Belfast Telegraph

Restaurant review: Baker Street, east Belfast

20-22 Belmont Road, Belfast. Tel: 028 9065 3000

What's so French about the French Village on Botanic Avenue, the excellent little café restaurant favoured by students and academics from nearby Queen's University? Nothing. Other than Ashley French and his family put their name over the door. Maybe the French family are tiring of their neat branding trick because their latest venture sees them in east Belfast's most talked-about restaurant address: the former bank which has, in the last 10 years housed Gourmet Burger Bank, Ace, Happy Angel, Pastificcio and Bank Café. Now it's Baker Street, a nod to the French DNA which is firmly associated with flour, eggs, milk and ovens.

Since the demise of the much-loved Gourmet Burger Bank, this part of Belfast, known as Strand Town, has played second fiddle to neighbouring Ballyhackamore. Ballyhack is home to a number of high-profile restaurants - including Aldens (now Neil's Hill), Graze, Bistro Este, Il Pirata, Mandarin City, Bistro Este, Acapulco, the Raj Put and Jasmine. All of these are very good and have helped establish the district as a cool, boho quarter. Backed up by reinforcements which include a good sprinkling of cycling shops (Dave Kane has two on the Newtownards Road), greengrocers, quality grooming outlet (Jason Shankey), post office, banks and, essentially, estate agencies, Ballyhack is the current holder of Belfast's boho chic crown.

But Strand Town is fighting back, claiming its own new identity as a worthy rival with a portfolio of cafés and restaurants which is drawing attention to itself. Oliver's, Smart Café, Bennett's and Slim's now dominate the lower Belmont Road and junction with Hollywood Road, which marks Strand Town. The new Marco Pierre White Steak House & Grill is around the corner. Baker Street is at the heart of all this competition. The pressure is on to deliver something which the newly upwardly mobile local population will want to come back to, again and again.

At first glance, the omens are good. The adviser took two teens there recently and reported that the burgers "are up there", a fitting tribute to the long-gone but never forgotten Gourmet Burger Bank. Service was faultless, the room was warm and free of draughts (not easy with those floor to ceiling windows and industrial build quality). On my return to work (our office is on the Belmont Road) I nipped in a couple of times for something light, but it wasn't until we went as a family for dinner and a client dinner a few nights later that I realised it was quite so good.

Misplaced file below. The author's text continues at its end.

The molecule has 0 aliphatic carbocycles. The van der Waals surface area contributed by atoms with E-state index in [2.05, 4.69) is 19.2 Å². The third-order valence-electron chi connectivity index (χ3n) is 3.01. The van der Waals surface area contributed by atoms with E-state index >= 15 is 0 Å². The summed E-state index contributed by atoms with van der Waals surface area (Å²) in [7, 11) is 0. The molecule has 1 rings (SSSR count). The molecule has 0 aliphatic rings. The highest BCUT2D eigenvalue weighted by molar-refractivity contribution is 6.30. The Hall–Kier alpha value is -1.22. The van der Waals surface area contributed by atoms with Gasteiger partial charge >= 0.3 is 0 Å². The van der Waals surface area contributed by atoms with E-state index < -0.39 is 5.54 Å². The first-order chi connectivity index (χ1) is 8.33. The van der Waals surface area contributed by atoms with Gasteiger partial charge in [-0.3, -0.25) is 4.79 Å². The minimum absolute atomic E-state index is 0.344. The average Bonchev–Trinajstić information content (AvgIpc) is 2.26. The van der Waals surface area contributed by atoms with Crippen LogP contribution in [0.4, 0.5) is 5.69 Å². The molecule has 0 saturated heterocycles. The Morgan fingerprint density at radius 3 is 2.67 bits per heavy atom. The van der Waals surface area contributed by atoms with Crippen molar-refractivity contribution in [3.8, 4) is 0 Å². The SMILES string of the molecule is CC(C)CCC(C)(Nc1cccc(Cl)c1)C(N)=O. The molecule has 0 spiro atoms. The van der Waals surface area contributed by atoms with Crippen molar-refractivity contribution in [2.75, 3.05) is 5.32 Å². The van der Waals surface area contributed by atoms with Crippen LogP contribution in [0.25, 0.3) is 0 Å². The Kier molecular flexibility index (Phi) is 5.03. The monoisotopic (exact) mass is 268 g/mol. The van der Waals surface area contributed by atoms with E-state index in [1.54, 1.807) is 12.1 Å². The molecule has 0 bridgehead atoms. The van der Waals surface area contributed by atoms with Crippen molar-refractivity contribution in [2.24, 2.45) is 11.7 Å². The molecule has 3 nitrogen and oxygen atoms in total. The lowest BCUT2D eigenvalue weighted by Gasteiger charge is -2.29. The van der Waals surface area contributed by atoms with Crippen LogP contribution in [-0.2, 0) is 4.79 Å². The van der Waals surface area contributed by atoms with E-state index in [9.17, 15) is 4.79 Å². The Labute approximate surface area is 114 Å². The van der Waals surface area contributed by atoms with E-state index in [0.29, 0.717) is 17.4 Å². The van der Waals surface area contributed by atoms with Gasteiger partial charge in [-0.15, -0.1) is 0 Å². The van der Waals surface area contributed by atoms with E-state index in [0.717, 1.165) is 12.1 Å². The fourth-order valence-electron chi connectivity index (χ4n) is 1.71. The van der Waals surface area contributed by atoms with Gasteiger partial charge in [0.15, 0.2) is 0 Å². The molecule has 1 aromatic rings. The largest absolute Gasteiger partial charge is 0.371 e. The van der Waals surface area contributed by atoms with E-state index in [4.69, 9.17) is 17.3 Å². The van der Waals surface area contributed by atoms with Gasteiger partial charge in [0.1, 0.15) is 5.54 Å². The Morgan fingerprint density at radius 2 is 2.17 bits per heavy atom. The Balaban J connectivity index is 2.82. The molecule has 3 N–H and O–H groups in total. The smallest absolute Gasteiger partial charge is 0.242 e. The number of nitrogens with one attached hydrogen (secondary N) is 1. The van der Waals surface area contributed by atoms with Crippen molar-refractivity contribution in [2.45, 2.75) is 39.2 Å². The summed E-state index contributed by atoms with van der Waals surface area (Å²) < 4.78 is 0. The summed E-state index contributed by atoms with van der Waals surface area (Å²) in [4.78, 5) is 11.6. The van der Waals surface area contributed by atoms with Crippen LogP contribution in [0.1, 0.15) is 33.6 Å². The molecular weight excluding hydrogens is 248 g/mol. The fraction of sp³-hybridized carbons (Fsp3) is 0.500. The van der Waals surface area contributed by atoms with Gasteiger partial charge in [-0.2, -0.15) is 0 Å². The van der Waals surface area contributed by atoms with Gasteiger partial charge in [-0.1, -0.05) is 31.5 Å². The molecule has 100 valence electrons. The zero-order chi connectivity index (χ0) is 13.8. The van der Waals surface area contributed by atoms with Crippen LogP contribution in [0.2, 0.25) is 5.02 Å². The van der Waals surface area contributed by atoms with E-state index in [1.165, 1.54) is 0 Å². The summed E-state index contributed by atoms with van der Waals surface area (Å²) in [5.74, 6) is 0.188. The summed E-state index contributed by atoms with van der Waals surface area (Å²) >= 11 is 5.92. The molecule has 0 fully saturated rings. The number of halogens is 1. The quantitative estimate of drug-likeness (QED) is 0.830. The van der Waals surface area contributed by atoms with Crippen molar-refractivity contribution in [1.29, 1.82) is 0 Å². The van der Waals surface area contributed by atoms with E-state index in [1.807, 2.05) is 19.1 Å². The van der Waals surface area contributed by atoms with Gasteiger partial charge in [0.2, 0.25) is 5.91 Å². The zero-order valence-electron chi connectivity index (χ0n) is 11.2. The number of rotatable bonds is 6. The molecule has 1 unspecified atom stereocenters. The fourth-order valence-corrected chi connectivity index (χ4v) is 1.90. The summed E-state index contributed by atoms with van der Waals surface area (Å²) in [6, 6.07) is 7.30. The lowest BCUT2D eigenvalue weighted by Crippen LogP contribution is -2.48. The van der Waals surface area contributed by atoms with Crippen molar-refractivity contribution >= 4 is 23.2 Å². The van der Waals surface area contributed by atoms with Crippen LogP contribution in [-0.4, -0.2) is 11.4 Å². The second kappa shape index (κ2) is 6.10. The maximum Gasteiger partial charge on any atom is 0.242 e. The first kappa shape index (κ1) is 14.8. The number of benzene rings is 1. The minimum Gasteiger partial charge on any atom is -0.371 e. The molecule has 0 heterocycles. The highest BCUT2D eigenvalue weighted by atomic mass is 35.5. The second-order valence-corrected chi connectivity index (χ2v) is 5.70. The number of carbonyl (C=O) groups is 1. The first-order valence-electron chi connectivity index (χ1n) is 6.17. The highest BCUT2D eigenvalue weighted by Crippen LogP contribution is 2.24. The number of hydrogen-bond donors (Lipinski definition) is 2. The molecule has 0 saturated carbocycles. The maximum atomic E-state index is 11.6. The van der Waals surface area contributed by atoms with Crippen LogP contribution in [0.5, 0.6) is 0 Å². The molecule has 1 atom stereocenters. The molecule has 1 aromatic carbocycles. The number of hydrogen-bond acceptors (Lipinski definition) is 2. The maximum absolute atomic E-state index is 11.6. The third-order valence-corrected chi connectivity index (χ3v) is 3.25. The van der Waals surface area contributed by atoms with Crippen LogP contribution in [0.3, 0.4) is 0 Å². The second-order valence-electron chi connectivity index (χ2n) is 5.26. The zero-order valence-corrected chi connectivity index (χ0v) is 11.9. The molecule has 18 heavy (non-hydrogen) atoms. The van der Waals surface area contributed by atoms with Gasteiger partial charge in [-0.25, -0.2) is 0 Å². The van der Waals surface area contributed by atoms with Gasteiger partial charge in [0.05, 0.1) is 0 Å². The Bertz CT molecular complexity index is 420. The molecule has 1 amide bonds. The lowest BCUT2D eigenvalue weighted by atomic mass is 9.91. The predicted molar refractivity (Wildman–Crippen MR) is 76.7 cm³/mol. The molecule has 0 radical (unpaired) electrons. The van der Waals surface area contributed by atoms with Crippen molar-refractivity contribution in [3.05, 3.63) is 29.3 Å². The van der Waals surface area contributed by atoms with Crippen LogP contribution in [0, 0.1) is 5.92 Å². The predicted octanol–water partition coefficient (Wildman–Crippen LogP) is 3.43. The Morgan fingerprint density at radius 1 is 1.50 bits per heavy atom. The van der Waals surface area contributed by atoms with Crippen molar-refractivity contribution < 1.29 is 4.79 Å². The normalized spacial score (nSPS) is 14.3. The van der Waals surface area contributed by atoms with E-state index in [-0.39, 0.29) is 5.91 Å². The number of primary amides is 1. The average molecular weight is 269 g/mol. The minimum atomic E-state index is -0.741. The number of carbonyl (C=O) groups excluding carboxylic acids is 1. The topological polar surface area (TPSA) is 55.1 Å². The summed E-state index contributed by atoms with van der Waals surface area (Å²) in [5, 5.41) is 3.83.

For under £60 four of us ate and drank well. Baker Street scores highly on value for money if slightly less so on excitement and innovation. But Belfast likes predictability, volume and comfort and all three are here in spades. There is enough by way of fish of the day (a very decent pan fried cod fillet on the last night I was there), specials and staples to make Baker Street a regular occurrence in your life if you happen to be in this part of town. Prices are more than reasonable and service is friendly, considerate and prompt, something very necessary at lunchtime and a feature often overlooked by restaurants.

For instance, a lunch involving a generous piece of roast chicken on sour dough bread for £4.50 is ideal for the busy worker with short break times. The burgers are excellent and this may be to do with the fact that I think I recognised the original Gourmet Burger Bank chef.

In the evening, that service is just as efficient but more in keeping with the relaxed nature of dinner. Also, the rapid response lunch restaurant doesn't always manage to transfer its magic to the evening. Baker Street creates two moods very successfully.

Baker Street is an upmarket diner. It is busy because it has nailed that vibe which requires cool but comfortable surroundings, youthful and attentive service, quality food that won't scare the grandparents or children and in-between meals coffee and buns.

Of course, that's the French strength: home baking. Expect to see loads of tray bakes, brownies, meringues and cakes. They are fabulously sinful.

The bill

Roast chicken on sour dough £4.50

Bacon cheese burger £8.00

Chilli burger £7.50

Turkey special £12.50

Salt caramel brownie £1.50

Lemon meringue tart £3.00

Diet coke£2.00

Glass Shiraz £5.95

Macchiato x 2 £4.40

Cortado £1.80

Sparkling water x 2 £2.00

Total £58.15

Belfast Telegraph


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